First off, there were three battles. The first on the 23rd would certainly be interesting with many opportunities as Kevin has alluded to;
1. Thornton persuades MGen Keane to push on to the outskirts of the city before Jackson has time to plan the the night attack and before some of the militia and volunteers have arrived/concentrated, the unlikely use of the ad hoc American vessels plus no mud walls and Baratarian heavy artillery;
2. a meeting engagement dawn of the next morning, and
3. a night battle.
I am sure there can be more options.

As to the two main battles they are similar.
1. If you have the luxury of gaming two battles, allow the possibility British forces to attack on both Chalmette and Chantilly (Jackson was sure the British would via Chantilly) plain access to New Orleans.
2. Game LCol Thornton's advance group on the opposite shore and the possibility of taking the USN guns and turning them on the American flank before the main action begins (Thorton's force was at this point when the withdrawal was ordered),
3. Begin the main attack just before dawn in reduced visibility so that American artillery is not as effective.

I think these options and others would make the game most interesting.

Brechtel19803 Nov 2020 2:52 a.m. PST

The best reference for the campaign, the battles, and the political situation before and after the treaty is Robin Reilly's The British at the Gates.

It is an excellent volume and highly recommended.

Camcleod03 Nov 2020 7:47 a.m. PST

Crysler's Farm – my favorite underwater battlefield.

RAOldham181203 Nov 2020 12:53 p.m. PST

I was a bit surprised by the New Orleans pick. Most likely the best well known battle gave it the number one spot.
Gaming it is interesting. I have run it many times. During development I figured the US forces would be run by the judges and the players would command the British. But, during playtest there were many players who wanted to play the US forces so in the end I have always run it with both sides. I broke it down to 2 US and 4 British when possible. It was always popular and well received. My favorite is Chryslers Farm which is another game scenario I have run many times.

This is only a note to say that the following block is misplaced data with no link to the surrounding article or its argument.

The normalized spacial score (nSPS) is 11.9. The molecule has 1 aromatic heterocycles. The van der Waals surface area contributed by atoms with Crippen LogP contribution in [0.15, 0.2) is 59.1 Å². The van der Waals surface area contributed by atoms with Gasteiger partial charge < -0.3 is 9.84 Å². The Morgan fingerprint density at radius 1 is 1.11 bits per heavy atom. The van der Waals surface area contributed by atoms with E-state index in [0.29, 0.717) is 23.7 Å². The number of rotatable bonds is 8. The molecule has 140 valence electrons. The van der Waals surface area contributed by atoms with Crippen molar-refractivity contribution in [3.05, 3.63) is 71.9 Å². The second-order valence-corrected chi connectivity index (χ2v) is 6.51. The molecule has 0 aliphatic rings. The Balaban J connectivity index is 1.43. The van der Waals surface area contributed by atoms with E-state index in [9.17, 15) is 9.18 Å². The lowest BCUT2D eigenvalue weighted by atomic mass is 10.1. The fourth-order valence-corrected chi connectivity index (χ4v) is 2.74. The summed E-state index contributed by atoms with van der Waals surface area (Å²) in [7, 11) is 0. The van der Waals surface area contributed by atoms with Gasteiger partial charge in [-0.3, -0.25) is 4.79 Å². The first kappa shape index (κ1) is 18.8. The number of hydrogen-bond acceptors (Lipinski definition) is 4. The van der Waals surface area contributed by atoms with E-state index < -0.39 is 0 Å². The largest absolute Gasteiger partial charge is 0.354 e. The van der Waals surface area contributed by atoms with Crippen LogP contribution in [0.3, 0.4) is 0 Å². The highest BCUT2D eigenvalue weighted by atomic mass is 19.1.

Personal logo Herkybird Supporting Member of TMP05 Nov 2020 3:47 p.m. PST

I think, like others, that New Orleans probably won because its the only battle people remember!

Au pas de Charge11 Nov 2020 11:22 a.m. PST

I always Loved the Battle of New Orleans the best because Charlton Heston beat the British hardened Spanish Peninsular Veterans to a pulp which means the Americans and French serving at the battle were the best of the best of the best :)

The War of 1812 suffers from the AWI and the Napoleonic Wars sapping all of its vitality. Frankly, you could do just about all the scenarios from the war as either a Peninsular or AWI version.

Maybe with the Covid lockdowns and attendant rise of solo gaming, this small, manageable wargaming period will have a spurt of popularity?

Nick Stern Supporting Member of TMP11 Nov 2020 12:32 p.m. PST

I played in a spectacular New Orleans game at Enfilade in 2018. I commanded a British column and reached the top of the barricade before having to retreat. I imagine the game was fairly boring for the Americans.

epturner13 Nov 2020 2:26 p.m. PST

+1 to Camcleod


Radetzky March Supporting Member of TMP04 Feb 2021 3:52 p.m. PST

I voted for New Orleans, I have all the troops in 15mm scale at 1:20.
The problem for the Brits is that the Yanks have ANDY JACKSON and the Brits do not.
My God he must have struck terror in their hearts!

Brechtel19805 Feb 2021 3:57 a.m. PST

Andrew Jackson was not the best of the new crop of generals that came to the front because of competence and the ability to fight to the finish. Jacob Brown, Winfield Scott, and the others from the Canadian frontier battles were as skilled as Jackson if not more so.

And the fighting at Chippawa, Lundy's Lane, and Fort Erie was much more difficult than New Orleans. Lundy's Lane was undoubtedly the most savage and hard-fought battle of the war.

Another gem to take a look at was the successful delaying action fought by Maryland General Stricker and his volunteer militia brigade at North Point. He inflicted more casualties than he incurred and he withdrew to Baltimore in order. It was definitely not another Bladensburg.